Fla. Courthouse to Have First in the Nation Atheist Monument

A courthouse in Florida will soon be the site of what is hailed as the first atheist monument to be found on government property in the United States.

Bradford County Courthouse, which already has a Decalogue display just outside of its building, will have a large granite bench placed by the national organization the American Atheists in late June.  Dave Muscato, public relations director for American Atheists, told The Christian Post that the atheist monument was part of a settlement made with Bradford County over having a Ten Commandments display at its courthouse.

"Bradford County agreed to a settlement with us, allowing us to place our own monument adjacent to the Ten Commandments monument instead of removing the latter," said Muscato.

"While separation of religion and government is always our primary motivation, equal access in this case works for us. We are thrilled to place what we believe to be the first ever atheist-sponsored monument on government property in the history of the United States."

Muscato also told CP about the details of the monument bench, which will be placed outside and in front of the courthouse alongside the previously existing Decalogue display.  "The monument is a 1,500-pound granite bench with quotes from Madalyn Murray O'Hair, an excerpt from the Treaty of Tripoli signed by President John Adams, and quotes from founders Benjamin Franklin and Thomas Jefferson," said Muscato.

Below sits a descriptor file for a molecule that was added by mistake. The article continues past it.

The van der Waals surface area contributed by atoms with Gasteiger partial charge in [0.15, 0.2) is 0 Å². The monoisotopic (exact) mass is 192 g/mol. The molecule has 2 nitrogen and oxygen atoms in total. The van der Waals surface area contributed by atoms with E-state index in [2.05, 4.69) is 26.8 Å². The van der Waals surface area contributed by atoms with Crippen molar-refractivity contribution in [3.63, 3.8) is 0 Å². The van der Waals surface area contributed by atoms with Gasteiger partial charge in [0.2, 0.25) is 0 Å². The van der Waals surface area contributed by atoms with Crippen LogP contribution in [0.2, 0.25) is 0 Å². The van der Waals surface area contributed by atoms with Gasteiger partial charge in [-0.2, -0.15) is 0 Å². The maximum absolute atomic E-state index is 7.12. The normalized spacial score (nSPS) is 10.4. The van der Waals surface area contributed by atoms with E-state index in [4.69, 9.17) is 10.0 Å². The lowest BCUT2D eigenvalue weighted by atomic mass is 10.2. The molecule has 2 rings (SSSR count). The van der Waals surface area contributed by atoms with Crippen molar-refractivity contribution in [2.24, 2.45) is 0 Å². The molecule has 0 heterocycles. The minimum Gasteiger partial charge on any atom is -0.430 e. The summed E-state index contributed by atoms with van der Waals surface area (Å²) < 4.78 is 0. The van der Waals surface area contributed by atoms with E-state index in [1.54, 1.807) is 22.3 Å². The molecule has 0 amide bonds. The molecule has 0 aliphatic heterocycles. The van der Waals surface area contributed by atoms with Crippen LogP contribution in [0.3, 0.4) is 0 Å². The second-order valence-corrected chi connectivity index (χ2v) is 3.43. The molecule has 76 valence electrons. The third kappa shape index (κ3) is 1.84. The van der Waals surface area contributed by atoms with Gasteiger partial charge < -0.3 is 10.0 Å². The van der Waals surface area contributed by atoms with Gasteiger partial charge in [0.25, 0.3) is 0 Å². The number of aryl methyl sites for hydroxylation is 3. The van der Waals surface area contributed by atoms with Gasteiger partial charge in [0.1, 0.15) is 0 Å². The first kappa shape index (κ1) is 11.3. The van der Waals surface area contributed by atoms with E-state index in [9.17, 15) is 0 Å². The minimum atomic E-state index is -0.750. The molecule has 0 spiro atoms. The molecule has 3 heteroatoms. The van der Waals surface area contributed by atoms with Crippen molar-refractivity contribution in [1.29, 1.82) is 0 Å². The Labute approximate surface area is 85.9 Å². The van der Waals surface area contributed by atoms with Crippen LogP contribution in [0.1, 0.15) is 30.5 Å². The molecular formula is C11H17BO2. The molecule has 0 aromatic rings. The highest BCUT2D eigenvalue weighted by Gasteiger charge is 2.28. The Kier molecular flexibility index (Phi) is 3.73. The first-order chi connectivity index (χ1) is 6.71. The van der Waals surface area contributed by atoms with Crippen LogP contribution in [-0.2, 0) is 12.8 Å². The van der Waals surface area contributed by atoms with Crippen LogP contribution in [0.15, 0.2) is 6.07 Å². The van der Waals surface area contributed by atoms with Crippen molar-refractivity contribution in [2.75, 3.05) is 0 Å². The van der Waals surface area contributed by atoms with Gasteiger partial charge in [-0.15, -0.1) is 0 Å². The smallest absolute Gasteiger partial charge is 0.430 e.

"It also includes a 10-point list that parallels the Ten Commandments monument, specifying the Biblical punishment prescribed for violating each commandment, with Biblical citations. Several of the punishments are simply execution."

Last year, the secular group sued Bradford County over placing a Ten Commandments display near its courthouse on public property known as the Free Speech Forum.

The Decalogue, a six-ton granite monument, had been placed at the Forum by a local Christian organization called the Community Men's Fellowship. The large Ten Commandments display was erected at no cost to the County.

In March, American Atheists, Community Men's Fellowship, and Bradford County agreed to a settlement in which the secular group would erect its own monument.

William E. Sexton, counsel for the Board of County Commissioners of Bradford County, told CP that the atheist monument will not be paid for by tax dollars.  "Pursuant to this settlement agreement, American Atheists, Inc. submitted an application to place a monument in the Free Speech Forum," said Sexton.  "Their application complied with the requirements of Bradford County's Monument Placement Guidelines and was granted."

Sexton also stressed that neither the Decalogue nor the American Atheist monument are located within the courthouse, but rather in an area outside known as the Free Speech Forum.

Established in October 2011, the Free Speech Forum was created "so as to allow private groups to place monuments there," explained Sexton.

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